We often deal with uncertain events for which no probabilities are known. Several normative models have been proposed. Descriptive studies have usually been qualitative, or they estimated ambiguity aversion through one single number. This paper introduces the source method, a tractable method for quantitatively analyzing uncertainty empirically. The theoretical key is the distinction between different sources of uncertainty, within which subjective (choice-based) probabilities can still be defined. Source functions convert those subjective probabilities into willingness to bet. We apply our method in an experiment, where we do not commit to particular ambiguity attitudes but let the data speak.

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Keywords Knightian uncertainty, ambiguity aversion, belief measurement, decision making, home bias, nonexpected utility, probabilistic sophistication, probabilities, risk, source of uncertainty, subjective probability, uncertainty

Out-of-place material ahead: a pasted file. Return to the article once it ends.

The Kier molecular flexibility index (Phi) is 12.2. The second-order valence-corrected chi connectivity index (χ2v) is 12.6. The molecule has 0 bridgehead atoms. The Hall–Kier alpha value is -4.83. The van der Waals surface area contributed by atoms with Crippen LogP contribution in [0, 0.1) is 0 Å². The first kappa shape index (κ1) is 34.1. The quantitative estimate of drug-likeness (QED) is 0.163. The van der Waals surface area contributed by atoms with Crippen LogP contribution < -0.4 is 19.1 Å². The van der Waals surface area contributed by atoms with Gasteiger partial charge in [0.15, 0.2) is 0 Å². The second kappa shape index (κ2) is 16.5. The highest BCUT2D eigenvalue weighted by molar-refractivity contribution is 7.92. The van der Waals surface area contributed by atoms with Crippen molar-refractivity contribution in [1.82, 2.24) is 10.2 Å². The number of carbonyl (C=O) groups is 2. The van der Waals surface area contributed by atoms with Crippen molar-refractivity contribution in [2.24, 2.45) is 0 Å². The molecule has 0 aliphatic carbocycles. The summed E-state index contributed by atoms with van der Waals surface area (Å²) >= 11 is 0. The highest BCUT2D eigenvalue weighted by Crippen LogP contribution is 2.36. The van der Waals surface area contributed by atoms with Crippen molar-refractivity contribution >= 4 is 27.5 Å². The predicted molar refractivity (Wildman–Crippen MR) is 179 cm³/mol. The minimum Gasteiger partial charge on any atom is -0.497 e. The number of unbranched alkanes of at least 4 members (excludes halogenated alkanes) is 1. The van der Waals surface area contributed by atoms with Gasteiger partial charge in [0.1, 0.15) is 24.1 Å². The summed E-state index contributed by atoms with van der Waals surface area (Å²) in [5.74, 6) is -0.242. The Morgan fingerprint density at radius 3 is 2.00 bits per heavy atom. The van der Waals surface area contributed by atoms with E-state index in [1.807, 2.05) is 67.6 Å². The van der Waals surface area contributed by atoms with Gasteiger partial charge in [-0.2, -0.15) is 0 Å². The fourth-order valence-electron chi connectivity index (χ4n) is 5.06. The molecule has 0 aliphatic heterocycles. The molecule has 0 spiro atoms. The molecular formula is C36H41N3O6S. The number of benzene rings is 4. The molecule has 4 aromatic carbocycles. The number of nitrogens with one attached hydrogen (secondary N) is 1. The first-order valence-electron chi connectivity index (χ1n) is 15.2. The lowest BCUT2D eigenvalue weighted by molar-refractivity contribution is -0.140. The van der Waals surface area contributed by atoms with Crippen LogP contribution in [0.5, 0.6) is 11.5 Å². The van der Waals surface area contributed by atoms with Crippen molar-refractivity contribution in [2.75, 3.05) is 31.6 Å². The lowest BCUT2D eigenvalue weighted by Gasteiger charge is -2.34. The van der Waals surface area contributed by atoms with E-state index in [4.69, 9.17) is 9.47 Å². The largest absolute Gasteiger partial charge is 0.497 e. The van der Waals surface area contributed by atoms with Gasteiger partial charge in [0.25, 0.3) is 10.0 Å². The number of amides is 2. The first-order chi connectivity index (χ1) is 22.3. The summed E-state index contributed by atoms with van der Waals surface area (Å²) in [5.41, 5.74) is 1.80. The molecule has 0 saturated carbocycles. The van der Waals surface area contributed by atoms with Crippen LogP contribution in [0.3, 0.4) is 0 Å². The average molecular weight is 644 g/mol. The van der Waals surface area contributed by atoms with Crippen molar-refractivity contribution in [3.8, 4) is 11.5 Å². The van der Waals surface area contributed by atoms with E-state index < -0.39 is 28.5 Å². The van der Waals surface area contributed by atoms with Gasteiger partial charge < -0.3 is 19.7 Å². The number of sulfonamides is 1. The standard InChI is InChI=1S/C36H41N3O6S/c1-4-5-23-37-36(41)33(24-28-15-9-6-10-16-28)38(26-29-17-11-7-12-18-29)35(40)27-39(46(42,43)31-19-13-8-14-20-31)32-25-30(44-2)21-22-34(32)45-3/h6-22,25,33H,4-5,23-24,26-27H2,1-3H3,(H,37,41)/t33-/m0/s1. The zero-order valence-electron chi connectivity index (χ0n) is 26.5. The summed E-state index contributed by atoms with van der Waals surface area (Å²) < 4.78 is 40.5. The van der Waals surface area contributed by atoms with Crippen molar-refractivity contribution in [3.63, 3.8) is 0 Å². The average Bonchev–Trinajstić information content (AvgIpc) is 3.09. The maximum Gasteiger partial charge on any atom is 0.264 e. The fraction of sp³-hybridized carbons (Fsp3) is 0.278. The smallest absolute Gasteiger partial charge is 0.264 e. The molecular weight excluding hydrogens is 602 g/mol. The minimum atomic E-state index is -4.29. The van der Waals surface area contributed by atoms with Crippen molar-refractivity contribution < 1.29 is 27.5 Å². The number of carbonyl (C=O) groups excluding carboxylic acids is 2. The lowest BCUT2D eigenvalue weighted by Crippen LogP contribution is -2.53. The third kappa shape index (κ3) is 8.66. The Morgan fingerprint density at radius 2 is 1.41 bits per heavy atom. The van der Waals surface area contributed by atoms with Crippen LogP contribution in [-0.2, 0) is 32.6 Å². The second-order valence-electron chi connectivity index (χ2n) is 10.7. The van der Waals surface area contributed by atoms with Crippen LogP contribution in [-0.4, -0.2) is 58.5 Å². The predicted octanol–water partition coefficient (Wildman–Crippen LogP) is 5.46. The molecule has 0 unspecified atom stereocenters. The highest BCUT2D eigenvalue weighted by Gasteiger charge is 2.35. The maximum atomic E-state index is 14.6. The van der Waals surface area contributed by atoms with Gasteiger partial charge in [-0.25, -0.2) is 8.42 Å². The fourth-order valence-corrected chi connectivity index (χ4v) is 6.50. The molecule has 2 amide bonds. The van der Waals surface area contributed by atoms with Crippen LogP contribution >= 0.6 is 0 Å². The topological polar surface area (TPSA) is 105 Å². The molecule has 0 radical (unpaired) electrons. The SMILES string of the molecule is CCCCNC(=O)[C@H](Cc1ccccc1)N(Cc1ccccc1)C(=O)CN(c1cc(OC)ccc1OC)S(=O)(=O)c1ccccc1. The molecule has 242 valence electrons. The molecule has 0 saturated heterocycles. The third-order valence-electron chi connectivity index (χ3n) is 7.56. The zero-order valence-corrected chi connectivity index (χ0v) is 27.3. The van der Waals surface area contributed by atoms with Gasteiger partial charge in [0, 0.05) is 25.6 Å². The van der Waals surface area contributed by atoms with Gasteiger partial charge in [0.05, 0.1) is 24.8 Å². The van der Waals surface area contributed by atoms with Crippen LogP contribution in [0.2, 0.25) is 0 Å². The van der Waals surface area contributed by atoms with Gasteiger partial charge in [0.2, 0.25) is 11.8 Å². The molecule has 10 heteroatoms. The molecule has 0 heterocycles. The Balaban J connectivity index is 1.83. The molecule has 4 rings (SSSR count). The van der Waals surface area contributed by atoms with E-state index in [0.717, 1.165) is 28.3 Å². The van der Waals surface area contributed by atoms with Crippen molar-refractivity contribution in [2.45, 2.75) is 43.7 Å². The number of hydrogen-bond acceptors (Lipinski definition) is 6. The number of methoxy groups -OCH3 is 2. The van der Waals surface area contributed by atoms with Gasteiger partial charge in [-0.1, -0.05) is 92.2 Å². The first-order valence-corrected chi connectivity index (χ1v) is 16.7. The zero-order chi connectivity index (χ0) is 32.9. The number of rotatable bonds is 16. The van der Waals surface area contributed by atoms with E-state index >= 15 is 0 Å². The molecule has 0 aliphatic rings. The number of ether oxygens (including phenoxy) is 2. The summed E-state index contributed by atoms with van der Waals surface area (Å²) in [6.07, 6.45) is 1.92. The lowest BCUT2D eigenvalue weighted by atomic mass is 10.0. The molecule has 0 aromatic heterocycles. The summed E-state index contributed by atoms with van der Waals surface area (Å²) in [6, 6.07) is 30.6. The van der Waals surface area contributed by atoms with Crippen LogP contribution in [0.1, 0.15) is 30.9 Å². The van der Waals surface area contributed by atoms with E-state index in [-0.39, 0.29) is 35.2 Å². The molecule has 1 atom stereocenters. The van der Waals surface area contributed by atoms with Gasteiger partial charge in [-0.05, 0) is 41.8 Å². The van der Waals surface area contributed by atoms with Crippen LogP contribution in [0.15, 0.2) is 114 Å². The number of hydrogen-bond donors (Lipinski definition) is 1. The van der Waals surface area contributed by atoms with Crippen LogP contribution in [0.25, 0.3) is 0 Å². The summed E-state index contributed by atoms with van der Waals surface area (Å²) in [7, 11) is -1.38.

Persistent URL dx.doi.org/10.1257/aer.101.2.695, hdl.handle.net/1765/23269
Citation
Abdellaoui, M, Baillon, A, Placido, L, & Wakker, P.P. (2011). The Rich Domain of Uncertainty: Source Functions and Their Experimental Implementation. The American Economic Review, 101(2), 695–723. doi:10.1257/aer.101.2.695